YUI-Vibes from Southern Islands- Okinawan Traditional and Folk music and dance concerts tour in Middle East

YUI-Vibes from Southern Islands-
	  Okinawan Traditional and Folk music and dance concerts tour in Middle East

Okinawa, Japan's southernmost prefecture, is comprised of the numerous islands of the Okinawa archipelago and the Yaeyama Islands. It is home to many forms of music and dance, almost all of which use the three-stringed sanshin lute for accompaniment. Built on a unique Okinawan musical scale and overflowing with passionate south-island emotion, the popular Okinawan and Yaeyama folk songs on this program have been pleasantly chosen to introduce a diverse of Japanese culture to people in Syria, Jordan and Yemen. "YUI" is derived from the word "yuimaaru" in Okinawan dialect. "YUI" literally means "to tie" or "to connect" and represents the idea that people help each other. Under the spirit of yuimaaru, this program may hope to provide an opportunity for thinking about and exchanging deeper understandings between Japan and Middle Eastern countries.
This program will take part in the Music month of the Arab Capital of Culture (Damascus), Amman Summer Festival (Amman), Sana'a Summer Festival (Sana'a).

Tour Schedule:

July 23 - August 3, 2008

Syria July 23, 2008 Dummer Cultural Complex, Damascus
July 24, 2008 Dummer Cultural Complex, Damascus
July 26, 2008 Kevork Yessayan Hall, Aleppo
Jordan July 29, 2008 Hussein Cultural Center, Amman
July 31, 2008 Hussein Park, Amman
Yemen August 2, 2008 Opening mini concert of "Japan Week", Ambassador Residence of Japan, Sana'a
August 3, 2008Sana'a Cultural Center, Sana'a


Lineup of songs:

Basinutourui-bushi Basinutourui-bushi written in Japanese charactersYaeyama Folk Song
One of the most famous Yaeyama folk songs, which is often sung at weddings and other auspicious occasions. Taking as its subject the Crested Serpent Eagle that inhabits on Ishigaki and Iriomote Island, the lyric describes how an eagle chick with beautiful feathers hatched in a nest built in a large tree deep in the mountains, and how it took flight early on New Year's morning toward the sun in the eastern sky.

Densaa-bushi Densaa-bushi  written in Japanese characters Yaeyama Folk Song
"Please listen to my heartfelt song, which I sing in the Densaa style sung since ancient times. The unity of the islands and peace in the family home are one and the same. Like a captain and his crew, parents and children must cooperate" Originally an instructional song reputedly composed by government officials to encourage and guide islanders who were forced to leave their families and lovers to relocate to Iriomote Island, various new lyrics have been penned for this tune, making it one of Yaeyama's best-loved folk songs.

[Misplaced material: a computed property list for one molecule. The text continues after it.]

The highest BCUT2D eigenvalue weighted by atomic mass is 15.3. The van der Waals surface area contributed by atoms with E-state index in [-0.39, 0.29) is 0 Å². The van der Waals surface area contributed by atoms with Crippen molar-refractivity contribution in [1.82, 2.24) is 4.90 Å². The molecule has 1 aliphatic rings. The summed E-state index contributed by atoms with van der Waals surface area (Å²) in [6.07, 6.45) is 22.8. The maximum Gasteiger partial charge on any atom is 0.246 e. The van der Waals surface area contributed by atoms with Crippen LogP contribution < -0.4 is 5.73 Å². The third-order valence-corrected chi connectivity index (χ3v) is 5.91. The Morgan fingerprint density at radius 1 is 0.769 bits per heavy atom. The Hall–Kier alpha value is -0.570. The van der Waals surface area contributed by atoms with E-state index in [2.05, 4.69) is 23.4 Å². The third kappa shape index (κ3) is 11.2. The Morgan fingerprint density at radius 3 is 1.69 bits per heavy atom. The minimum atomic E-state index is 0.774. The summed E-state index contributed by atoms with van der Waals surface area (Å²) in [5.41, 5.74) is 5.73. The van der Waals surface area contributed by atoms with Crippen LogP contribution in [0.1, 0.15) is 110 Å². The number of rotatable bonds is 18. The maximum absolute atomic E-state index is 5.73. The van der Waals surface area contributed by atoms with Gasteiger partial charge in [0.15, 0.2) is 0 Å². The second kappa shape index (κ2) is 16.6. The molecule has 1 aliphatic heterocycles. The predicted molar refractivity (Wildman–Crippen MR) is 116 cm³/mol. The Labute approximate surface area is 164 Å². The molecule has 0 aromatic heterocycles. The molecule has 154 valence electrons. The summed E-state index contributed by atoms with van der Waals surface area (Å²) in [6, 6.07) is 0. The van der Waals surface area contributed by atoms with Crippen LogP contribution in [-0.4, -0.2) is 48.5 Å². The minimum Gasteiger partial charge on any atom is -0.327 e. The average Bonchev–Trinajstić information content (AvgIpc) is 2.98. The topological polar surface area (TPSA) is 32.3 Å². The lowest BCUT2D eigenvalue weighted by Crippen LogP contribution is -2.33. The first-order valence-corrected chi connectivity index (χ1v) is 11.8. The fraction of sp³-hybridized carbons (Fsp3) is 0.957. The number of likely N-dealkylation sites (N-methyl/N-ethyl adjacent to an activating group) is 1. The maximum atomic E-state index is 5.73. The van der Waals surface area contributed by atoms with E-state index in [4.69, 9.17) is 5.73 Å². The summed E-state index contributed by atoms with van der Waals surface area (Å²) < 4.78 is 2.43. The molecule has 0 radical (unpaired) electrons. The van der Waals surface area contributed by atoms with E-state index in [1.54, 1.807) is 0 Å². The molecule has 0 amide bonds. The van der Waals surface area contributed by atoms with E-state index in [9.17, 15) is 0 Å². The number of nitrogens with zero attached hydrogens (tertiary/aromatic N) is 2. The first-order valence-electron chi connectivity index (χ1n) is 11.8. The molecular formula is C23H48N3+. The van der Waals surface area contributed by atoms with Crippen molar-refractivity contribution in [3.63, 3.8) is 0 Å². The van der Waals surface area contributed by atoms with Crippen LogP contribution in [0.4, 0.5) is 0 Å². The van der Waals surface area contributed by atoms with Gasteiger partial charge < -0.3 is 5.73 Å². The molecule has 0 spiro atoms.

Hanjo-bushi Hanjo-bushi written in Japanese characters Yaeyama Folk Song
This song expresses the wealthy state of Sakieda-village of Ishigaki-island, where the people work lively in the farm. Made around 1850, this song is also sung Sakieda's prosperity and as a praise of the land, and generally at the quick pitch. Afar from Yaeyama islands, the mixture of the dialects of Okinawa mainland which is a center of Ryukyuan Kingdom is contained in this song lyric, that concerns the unique relationship between Yaeyama and Ryukyuan Kingdom. This auspicious song is well-beloved among people, therefore, may also present for people in Arab to wish the best and happiness.

Kanayoo (Oh, You Whom I Love) Kanayoo  written in Japanese charactersOkinawan Folk Song
This is a standard song belonging to the zo-odori genre of up-tempo dance pieces rooted in the daily life of ordinary people and filled with many folk songs. Addressed to a lover, it begins: "Oh you whom I love, when I think of you I can't stay quietly at home?" The cheerful tone makes this one of the most popular of Okinawan folk songs.

Shima-no-hito-yo (Oh, Islanders) Shima-no-hito-yo  written in Japanese characters
Music and lyric by IKEDA Suguru
Born and raised on Iriomote Island, Ikeda wrote this song as a special gift to islanders who have left there homes yet still hold the islands in their hearts. It has been used in television commercials and other contexts, making it one of the foremost examples of modern Okinawan song.